The problem is that while the brain can compensate "bad input" with software post-processing, it cannot outperform another human, who has perfect vision (thus their eyes generate "good input" for the brain - so there is no need for post-processing).

    • I used to need glasses as a kid, now, 15 years of online gaming later I've had 20/20 vision for over 8 years.

      Of course, that doesn't prove anything, my eyes could've just naturally corrected themselves. Either way though one thing is for sure, staring at a monitor or TV didn't make my eyesite worse like my grandparents always told me it would ;)

      Honestly though I wonder if my eyes ever were bad. When I was a kid and told I needed glasses my eye checks were always at commercial opticians. Eye tests over the l

  • by erroneus (253617) on Sunday March 29, 2009 @08:49PM (#27383161) Homepage

    I find that when playing 3D FPS games for too long, my eyes start having a hard time with depth. When playing the game, the focus point is the same for everything. But when I look out into the room or the real world, there is a kind of shock and discomfort until I get adjusted again.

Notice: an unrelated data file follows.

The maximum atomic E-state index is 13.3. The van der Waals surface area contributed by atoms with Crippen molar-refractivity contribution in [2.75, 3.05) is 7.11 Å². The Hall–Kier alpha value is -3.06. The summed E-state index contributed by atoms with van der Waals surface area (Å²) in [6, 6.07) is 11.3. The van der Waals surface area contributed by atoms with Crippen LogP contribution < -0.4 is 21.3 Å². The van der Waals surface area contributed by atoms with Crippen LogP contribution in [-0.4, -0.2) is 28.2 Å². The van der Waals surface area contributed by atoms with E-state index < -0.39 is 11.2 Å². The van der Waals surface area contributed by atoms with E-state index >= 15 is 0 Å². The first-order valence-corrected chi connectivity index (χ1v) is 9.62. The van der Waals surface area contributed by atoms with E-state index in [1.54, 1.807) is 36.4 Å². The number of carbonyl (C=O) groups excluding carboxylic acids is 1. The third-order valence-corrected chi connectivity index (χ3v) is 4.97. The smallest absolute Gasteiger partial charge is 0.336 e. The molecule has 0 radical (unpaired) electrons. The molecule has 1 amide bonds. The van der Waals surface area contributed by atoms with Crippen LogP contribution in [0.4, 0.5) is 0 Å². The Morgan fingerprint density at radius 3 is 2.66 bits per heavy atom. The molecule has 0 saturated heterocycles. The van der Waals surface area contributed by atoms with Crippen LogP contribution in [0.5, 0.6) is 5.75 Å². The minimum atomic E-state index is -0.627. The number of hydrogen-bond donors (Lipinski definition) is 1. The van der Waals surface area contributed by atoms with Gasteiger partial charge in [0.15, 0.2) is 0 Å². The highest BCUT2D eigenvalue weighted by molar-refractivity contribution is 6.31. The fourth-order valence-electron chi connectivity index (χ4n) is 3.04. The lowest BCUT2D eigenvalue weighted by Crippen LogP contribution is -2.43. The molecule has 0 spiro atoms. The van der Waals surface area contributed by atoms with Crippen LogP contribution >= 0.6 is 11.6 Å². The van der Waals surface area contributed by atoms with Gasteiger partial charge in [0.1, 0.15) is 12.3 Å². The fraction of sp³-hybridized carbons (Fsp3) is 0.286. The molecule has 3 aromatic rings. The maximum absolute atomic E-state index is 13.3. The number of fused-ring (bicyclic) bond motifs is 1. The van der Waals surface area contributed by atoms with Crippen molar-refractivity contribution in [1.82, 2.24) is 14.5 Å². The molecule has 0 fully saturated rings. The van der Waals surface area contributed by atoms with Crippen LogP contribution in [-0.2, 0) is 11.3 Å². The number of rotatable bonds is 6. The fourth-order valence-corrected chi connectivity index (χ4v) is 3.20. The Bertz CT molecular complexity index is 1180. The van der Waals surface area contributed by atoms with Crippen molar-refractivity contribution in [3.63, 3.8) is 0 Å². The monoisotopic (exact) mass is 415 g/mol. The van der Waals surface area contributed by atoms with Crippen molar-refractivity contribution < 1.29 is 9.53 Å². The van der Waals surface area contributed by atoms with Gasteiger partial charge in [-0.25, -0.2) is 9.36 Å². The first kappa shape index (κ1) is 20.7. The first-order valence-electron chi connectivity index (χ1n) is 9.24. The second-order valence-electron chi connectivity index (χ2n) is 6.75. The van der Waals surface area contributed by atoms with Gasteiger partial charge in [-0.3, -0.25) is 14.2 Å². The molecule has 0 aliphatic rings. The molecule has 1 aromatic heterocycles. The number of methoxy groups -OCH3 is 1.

But they are probably right about the ability to maintain good eyesight. The fact is, we strain to see all the fine details of things in the distance ... to shoot it or not be killed by it. Eyes are muscles like others and if you don't use them, they get weaker. My laptop display is 1920x1200 and I wish it were finer... most people are like "you can read that?!"

    • Try a Virtual Boy for only 20 minutes...
    • Re: (Score:3, Interesting)

      by Alcoholist (160427)

      I find that long amounts of FPS gaming starts to make me dizzy.